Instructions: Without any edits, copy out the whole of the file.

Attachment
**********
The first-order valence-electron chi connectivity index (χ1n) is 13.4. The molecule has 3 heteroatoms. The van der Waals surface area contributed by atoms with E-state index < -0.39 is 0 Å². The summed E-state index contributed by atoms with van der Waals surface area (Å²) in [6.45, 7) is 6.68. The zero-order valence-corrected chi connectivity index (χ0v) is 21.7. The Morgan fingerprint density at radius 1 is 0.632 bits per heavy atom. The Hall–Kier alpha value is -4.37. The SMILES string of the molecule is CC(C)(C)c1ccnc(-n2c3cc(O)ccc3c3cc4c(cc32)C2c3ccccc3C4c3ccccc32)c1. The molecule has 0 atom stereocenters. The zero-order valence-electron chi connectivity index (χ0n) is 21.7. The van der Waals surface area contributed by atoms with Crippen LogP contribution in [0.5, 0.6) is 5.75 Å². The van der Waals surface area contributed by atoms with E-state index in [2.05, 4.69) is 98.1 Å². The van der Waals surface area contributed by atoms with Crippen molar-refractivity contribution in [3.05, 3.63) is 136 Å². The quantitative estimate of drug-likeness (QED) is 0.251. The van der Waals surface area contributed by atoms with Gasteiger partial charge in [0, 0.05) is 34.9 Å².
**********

The first-order valence-electron chi connectivity index (χ1n) is 13.4. The molecule has 3 heteroatoms. The van der Waals surface area contributed by atoms with E-state index < -0.39 is 0 Å². The summed E-state index contributed by atoms with van der Waals surface area (Å²) in [6.45, 7) is 6.68. The zero-order valence-corrected chi connectivity index (χ0v) is 21.7. The Morgan fingerprint density at radius 1 is 0.632 bits per heavy atom. The Hall–Kier alpha value is -4.37. The SMILES string of the molecule is CC(C)(C)c1ccnc(-n2c3cc(O)ccc3c3cc4c(cc32)C2c3ccccc3C4c3ccccc32)c1. The molecule has 0 atom stereocenters. The zero-order valence-electron chi connectivity index (χ0n) is 21.7. The van der Waals surface area contributed by atoms with Crippen LogP contribution in [0.5, 0.6) is 5.75 Å². The van der Waals surface area contributed by atoms with E-state index in [2.05, 4.69) is 98.1 Å². The van der Waals surface area contributed by atoms with Crippen molar-refractivity contribution in [3.05, 3.63) is 136 Å². The quantitative estimate of drug-likeness (QED) is 0.251. The van der Waals surface area contributed by atoms with Gasteiger partial charge in [0, 0.05) is 34.9 Å².